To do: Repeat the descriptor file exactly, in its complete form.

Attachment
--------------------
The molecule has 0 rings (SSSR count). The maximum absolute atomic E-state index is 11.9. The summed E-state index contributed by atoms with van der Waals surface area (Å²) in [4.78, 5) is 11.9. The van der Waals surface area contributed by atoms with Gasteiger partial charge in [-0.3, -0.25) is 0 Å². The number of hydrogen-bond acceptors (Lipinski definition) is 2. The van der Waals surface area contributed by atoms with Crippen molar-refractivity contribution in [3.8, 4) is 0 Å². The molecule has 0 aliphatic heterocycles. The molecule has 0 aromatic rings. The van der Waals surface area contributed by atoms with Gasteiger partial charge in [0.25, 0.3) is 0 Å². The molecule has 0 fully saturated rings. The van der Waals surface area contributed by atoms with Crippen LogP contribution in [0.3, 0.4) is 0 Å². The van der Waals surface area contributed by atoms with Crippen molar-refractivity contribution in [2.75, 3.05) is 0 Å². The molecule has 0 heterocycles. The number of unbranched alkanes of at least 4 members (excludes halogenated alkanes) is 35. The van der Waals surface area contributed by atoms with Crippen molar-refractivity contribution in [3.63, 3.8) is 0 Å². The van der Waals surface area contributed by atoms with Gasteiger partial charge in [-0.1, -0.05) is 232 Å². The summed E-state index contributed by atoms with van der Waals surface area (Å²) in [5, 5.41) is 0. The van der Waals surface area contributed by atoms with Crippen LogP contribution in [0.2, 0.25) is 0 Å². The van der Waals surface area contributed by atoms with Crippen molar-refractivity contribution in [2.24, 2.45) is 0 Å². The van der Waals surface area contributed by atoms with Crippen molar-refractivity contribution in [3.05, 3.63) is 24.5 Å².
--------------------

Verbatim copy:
The molecule has 0 rings (SSSR count). The maximum absolute atomic E-state index is 11.9. The summed E-state index contributed by atoms with van der Waals surface area (Å²) in [4.78, 5) is 11.9. The van der Waals surface area contributed by atoms with Gasteiger partial charge in [-0.3, -0.25) is 0 Å². The number of hydrogen-bond acceptors (Lipinski definition) is 2. The van der Waals surface area contributed by atoms with Crippen molar-refractivity contribution in [3.8, 4) is 0 Å². The molecule has 0 aliphatic heterocycles. The molecule has 0 aromatic rings. The van der Waals surface area contributed by atoms with Gasteiger partial charge in [0.25, 0.3) is 0 Å². The molecule has 0 fully saturated rings. The van der Waals surface area contributed by atoms with Crippen LogP contribution in [0.3, 0.4) is 0 Å². The van der Waals surface area contributed by atoms with Crippen molar-refractivity contribution in [2.75, 3.05) is 0 Å². The molecule has 0 heterocycles. The number of unbranched alkanes of at least 4 members (excludes halogenated alkanes) is 35. The van der Waals surface area contributed by atoms with Crippen molar-refractivity contribution in [3.63, 3.8) is 0 Å². The van der Waals surface area contributed by atoms with Gasteiger partial charge in [-0.1, -0.05) is 232 Å². The summed E-state index contributed by atoms with van der Waals surface area (Å²) in [5, 5.41) is 0. The van der Waals surface area contributed by atoms with Crippen LogP contribution in [0.2, 0.25) is 0 Å². The van der Waals surface area contributed by atoms with Crippen molar-refractivity contribution in [2.24, 2.45) is 0 Å². The van der Waals surface area contributed by atoms with Crippen molar-refractivity contribution in [3.05, 3.63) is 24.5 Å².